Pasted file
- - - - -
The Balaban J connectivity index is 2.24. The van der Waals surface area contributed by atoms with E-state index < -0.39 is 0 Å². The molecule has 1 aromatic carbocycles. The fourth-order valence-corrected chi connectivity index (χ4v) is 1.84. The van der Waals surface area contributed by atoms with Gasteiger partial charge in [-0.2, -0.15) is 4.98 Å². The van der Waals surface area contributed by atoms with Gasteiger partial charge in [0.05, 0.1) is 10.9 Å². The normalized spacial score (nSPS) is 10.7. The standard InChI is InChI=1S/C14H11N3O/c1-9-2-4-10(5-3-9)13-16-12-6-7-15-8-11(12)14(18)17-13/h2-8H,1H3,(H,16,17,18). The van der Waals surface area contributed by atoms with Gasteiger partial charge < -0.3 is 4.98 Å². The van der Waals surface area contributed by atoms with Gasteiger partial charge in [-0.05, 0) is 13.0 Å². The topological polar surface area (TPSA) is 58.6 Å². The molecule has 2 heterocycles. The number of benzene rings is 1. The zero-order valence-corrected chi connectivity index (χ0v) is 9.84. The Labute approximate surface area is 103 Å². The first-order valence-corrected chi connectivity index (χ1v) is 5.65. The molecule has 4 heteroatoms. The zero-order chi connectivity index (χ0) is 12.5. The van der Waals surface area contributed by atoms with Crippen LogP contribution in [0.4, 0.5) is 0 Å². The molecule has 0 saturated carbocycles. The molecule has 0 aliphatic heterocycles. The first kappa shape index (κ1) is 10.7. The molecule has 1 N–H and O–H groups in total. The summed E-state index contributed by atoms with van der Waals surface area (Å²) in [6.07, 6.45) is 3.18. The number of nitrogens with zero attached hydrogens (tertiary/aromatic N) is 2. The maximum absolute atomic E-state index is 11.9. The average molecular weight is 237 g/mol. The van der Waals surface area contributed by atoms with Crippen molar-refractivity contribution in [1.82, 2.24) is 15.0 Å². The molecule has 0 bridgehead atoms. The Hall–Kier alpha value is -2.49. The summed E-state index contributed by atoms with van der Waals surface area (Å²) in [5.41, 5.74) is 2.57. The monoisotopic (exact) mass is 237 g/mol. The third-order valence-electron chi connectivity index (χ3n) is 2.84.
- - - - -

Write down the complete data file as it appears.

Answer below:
The Balaban J connectivity index is 2.24. The van der Waals surface area contributed by atoms with E-state index < -0.39 is 0 Å². The molecule has 1 aromatic carbocycles. The fourth-order valence-corrected chi connectivity index (χ4v) is 1.84. The van der Waals surface area contributed by atoms with Gasteiger partial charge in [-0.2, -0.15) is 4.98 Å². The van der Waals surface area contributed by atoms with Gasteiger partial charge in [0.05, 0.1) is 10.9 Å². The normalized spacial score (nSPS) is 10.7. The standard InChI is InChI=1S/C14H11N3O/c1-9-2-4-10(5-3-9)13-16-12-6-7-15-8-11(12)14(18)17-13/h2-8H,1H3,(H,16,17,18). The van der Waals surface area contributed by atoms with Gasteiger partial charge < -0.3 is 4.98 Å². The van der Waals surface area contributed by atoms with Gasteiger partial charge in [-0.05, 0) is 13.0 Å². The topological polar surface area (TPSA) is 58.6 Å². The molecule has 2 heterocycles. The number of benzene rings is 1. The zero-order valence-corrected chi connectivity index (χ0v) is 9.84. The Labute approximate surface area is 103 Å². The first-order valence-corrected chi connectivity index (χ1v) is 5.65. The molecule has 4 heteroatoms. The zero-order chi connectivity index (χ0) is 12.5. The van der Waals surface area contributed by atoms with Crippen LogP contribution in [0.4, 0.5) is 0 Å². The molecule has 0 saturated carbocycles. The molecule has 0 aliphatic heterocycles. The first kappa shape index (κ1) is 10.7. The molecule has 1 N–H and O–H groups in total. The summed E-state index contributed by atoms with van der Waals surface area (Å²) in [6.07, 6.45) is 3.18. The number of nitrogens with zero attached hydrogens (tertiary/aromatic N) is 2. The maximum absolute atomic E-state index is 11.9. The average molecular weight is 237 g/mol. The van der Waals surface area contributed by atoms with Crippen molar-refractivity contribution in [1.82, 2.24) is 15.0 Å². The molecule has 0 bridgehead atoms. The Hall–Kier alpha value is -2.49. The summed E-state index contributed by atoms with van der Waals surface area (Å²) in [5.41, 5.74) is 2.57. The monoisotopic (exact) mass is 237 g/mol. The third-order valence-electron chi connectivity index (χ3n) is 2.84.